Rich nations are failing to live up to their promise of giving US$30bn to poor countries to help them cope with climate change, according to a report.
The money was pledged at last year's Copenhagen summit in order to build trust between rich and poor nations.
The scheme - championed by former UK PM Gordon Brown - is supposed to deliver the funds by the end of 2012.
But a report to the German government says much of the money has been taken from other aid budgets.
If the findings are correct, it confirms allegations by pressure groups that rich countries are repackaging existing funds and presenting them as special climate finance.
Campaigners claim programmes to tackle poverty will suffer if this is allowed to happen.
Cash transfer from rich to poor is a major theme at the Tianjin climate conference, the last major gathering before this year's UN climate summit in Mexico.
Delegates also heard an update about potential sources for the agreed $100bn long-term climate finance.
The report on the $30bn short-term cash is by the consultancy Climate Analytics. It says a total of $31.2bn has been pledged so far - more than the amount promised at the global gathering in the Danish capital last December.
Devil in detail
But the question is what counts as "new and additional finance". The term was used in the controversial Copenhagen Climate Accord, but has no agreed definition.
The paper concludes that if the only funds counted are new climate funds additional to official aid budgets since Copenhagen, then the sum raised so far is just $8.2bn.
A more generous definition of additional finance might see the allowable funds swelled to $17bn - but even this is far from the $30bn figure.
The report says there is very little transparency in rich countries' pledges.
The claim comes as rich nations are demanding transparency in developing nations' actions to tackle climate change.
"There must be much better verification of developed countries' finance proposals," Xie Zhenhua, China's chief climate negotiator, told BBC News.
Bill Hare from Climate Analytics said: "This is a really important issue because so much trust has been lost in the climate negotiations with so many rich nations failing to live up to their legally binding targets to cut emissions, then asking the developing nations to do more to tackle climate change.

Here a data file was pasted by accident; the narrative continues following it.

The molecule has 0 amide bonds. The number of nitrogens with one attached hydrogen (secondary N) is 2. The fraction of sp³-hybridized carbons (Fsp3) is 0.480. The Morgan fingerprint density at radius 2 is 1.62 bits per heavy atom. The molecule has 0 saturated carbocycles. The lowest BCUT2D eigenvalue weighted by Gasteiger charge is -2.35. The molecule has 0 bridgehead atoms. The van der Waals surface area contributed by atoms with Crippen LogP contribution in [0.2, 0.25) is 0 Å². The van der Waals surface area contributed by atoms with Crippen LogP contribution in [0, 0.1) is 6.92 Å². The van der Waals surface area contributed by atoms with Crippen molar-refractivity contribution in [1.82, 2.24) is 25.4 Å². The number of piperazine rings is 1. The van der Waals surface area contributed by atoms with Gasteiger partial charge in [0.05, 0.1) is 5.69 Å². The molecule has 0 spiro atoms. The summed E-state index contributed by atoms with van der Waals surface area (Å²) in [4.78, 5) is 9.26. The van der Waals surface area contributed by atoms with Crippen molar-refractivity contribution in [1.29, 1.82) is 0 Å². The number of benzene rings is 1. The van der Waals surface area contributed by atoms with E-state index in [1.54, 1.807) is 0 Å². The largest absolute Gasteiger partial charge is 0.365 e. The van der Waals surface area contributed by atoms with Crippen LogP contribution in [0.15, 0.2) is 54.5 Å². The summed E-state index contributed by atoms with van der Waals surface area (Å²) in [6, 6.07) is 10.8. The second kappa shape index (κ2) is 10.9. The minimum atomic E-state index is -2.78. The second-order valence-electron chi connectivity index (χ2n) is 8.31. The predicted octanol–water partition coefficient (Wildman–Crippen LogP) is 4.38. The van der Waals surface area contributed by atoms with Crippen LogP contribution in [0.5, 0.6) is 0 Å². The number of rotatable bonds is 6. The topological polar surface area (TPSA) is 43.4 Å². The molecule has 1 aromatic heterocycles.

"This fund will look like a scam if it's not improved. If you can't have trust - and this process has been severely damaged by lack of trust - it's going to be very bad news indeed."
John Drexage from the International Institute for Sustainable Development (IISD) in Canada told BBC News: "We mustn't get too obsessed about this - if we are not careful a big chunk of the money will go in paying wealthy consultants from rich countries to find out how much money is new."
A former diplomat was more cynical about the "smoke and mirrors" of international finance: "Treasuries don't allow ministers to make spending pledges - they go into a side room and warn there is no new money available - then they get creative as to how to present a package that will look good on paper.
"There's a huge amount of grey area here - it's impossible to be precise on these figures."
Meanwhile, the meeting heard about progress from the high-level advisory panel tasked with finding the annual $100bn to be given by rich nations to poor nations from 2020.
This also formed part of the Copenhagen Accord from 2020, and the US$100bn was again first mooted by Gordon Brown, as a way to help poor countries cope with the projected consequences of climate change.
The panel's spokesman, Daniele Violetti, said the report would be finalised next week.
"The group is not proposing a 'silver bullet' for every problem - it's more a question of assessing what various revenues could generate over time," he said.
There could be eight sources of finance, most of them coming from the public sector.
It is reported that the panel has been considering bunker fuel taxes for aviation and shipping, but that a proposed Tobin tax (levy on currency traded across national borders) on financial transactions has been quashed by the US.
The panel's conclusions will be examined closely because the US and the UK both insist that public sector money will be used to leverage private sector investment - much of it from the carbon markets.
Henry Derwent, CEO of the International Emissions Trading Association, said governments might be over-estimating the cash that could be generated from markets.
"The current maximum primary market investment under the CDM (Clean Development Mechanism - the official international carbon trading market) is $2-3bn a year," he told BBC News.
"With the current trend in carbon prices, it doesn't seem to be going in the right direction to me - so it's hard to see how this could contribute a large proportion of $100bn."
The carbon market will burgeon if a comprehensive global deal on emissions is agreed - but observers in Tianjin are not optimistic that will happen in the next few years, if at all.